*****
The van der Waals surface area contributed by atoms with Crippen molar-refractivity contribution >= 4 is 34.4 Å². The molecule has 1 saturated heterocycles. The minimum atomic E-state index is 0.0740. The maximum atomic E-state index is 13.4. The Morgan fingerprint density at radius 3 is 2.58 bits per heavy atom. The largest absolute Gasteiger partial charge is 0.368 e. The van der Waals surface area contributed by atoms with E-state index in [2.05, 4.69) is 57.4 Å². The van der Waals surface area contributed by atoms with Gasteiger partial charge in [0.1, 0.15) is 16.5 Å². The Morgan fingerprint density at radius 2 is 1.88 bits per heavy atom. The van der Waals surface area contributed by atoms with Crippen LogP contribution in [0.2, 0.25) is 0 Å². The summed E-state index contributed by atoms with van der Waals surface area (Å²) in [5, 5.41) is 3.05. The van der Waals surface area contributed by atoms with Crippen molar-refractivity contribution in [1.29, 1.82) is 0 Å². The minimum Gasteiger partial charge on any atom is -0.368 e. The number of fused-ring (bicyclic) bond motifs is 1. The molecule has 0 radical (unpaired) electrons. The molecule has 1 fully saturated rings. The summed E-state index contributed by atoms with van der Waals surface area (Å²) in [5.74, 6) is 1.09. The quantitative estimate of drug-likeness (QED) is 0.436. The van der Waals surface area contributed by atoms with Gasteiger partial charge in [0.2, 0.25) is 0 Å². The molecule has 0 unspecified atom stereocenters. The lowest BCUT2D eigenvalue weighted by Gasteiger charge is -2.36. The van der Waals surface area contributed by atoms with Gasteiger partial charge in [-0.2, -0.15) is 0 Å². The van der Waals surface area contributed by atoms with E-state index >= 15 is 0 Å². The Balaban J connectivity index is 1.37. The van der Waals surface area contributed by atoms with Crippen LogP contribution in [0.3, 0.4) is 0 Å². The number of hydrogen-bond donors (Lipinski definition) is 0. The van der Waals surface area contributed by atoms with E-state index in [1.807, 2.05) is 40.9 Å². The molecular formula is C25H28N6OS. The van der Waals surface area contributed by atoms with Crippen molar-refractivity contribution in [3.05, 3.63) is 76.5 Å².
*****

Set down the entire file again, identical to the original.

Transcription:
The van der Waals surface area contributed by atoms with Crippen molar-refractivity contribution >= 4 is 34.4 Å². The molecule has 1 saturated heterocycles. The minimum atomic E-state index is 0.0740. The maximum atomic E-state index is 13.4. The Morgan fingerprint density at radius 3 is 2.58 bits per heavy atom. The largest absolute Gasteiger partial charge is 0.368 e. The van der Waals surface area contributed by atoms with E-state index in [2.05, 4.69) is 57.4 Å². The van der Waals surface area contributed by atoms with Gasteiger partial charge in [0.1, 0.15) is 16.5 Å². The Morgan fingerprint density at radius 2 is 1.88 bits per heavy atom. The van der Waals surface area contributed by atoms with Crippen LogP contribution in [0.2, 0.25) is 0 Å². The summed E-state index contributed by atoms with van der Waals surface area (Å²) in [5, 5.41) is 3.05. The van der Waals surface area contributed by atoms with Crippen molar-refractivity contribution in [1.29, 1.82) is 0 Å². The minimum Gasteiger partial charge on any atom is -0.368 e. The number of fused-ring (bicyclic) bond motifs is 1. The molecule has 0 radical (unpaired) electrons. The molecule has 1 fully saturated rings. The summed E-state index contributed by atoms with van der Waals surface area (Å²) in [5.74, 6) is 1.09. The quantitative estimate of drug-likeness (QED) is 0.436. The van der Waals surface area contributed by atoms with Gasteiger partial charge in [0.2, 0.25) is 0 Å². The molecule has 0 unspecified atom stereocenters. The lowest BCUT2D eigenvalue weighted by Gasteiger charge is -2.36. The van der Waals surface area contributed by atoms with Gasteiger partial charge in [-0.2, -0.15) is 0 Å². The van der Waals surface area contributed by atoms with E-state index >= 15 is 0 Å². The Balaban J connectivity index is 1.37. The van der Waals surface area contributed by atoms with Crippen LogP contribution in [0.3, 0.4) is 0 Å². The number of hydrogen-bond donors (Lipinski definition) is 0. The van der Waals surface area contributed by atoms with E-state index in [1.807, 2.05) is 40.9 Å². The molecular formula is C25H28N6OS. The van der Waals surface area contributed by atoms with Crippen molar-refractivity contribution in [3.05, 3.63) is 76.5 Å².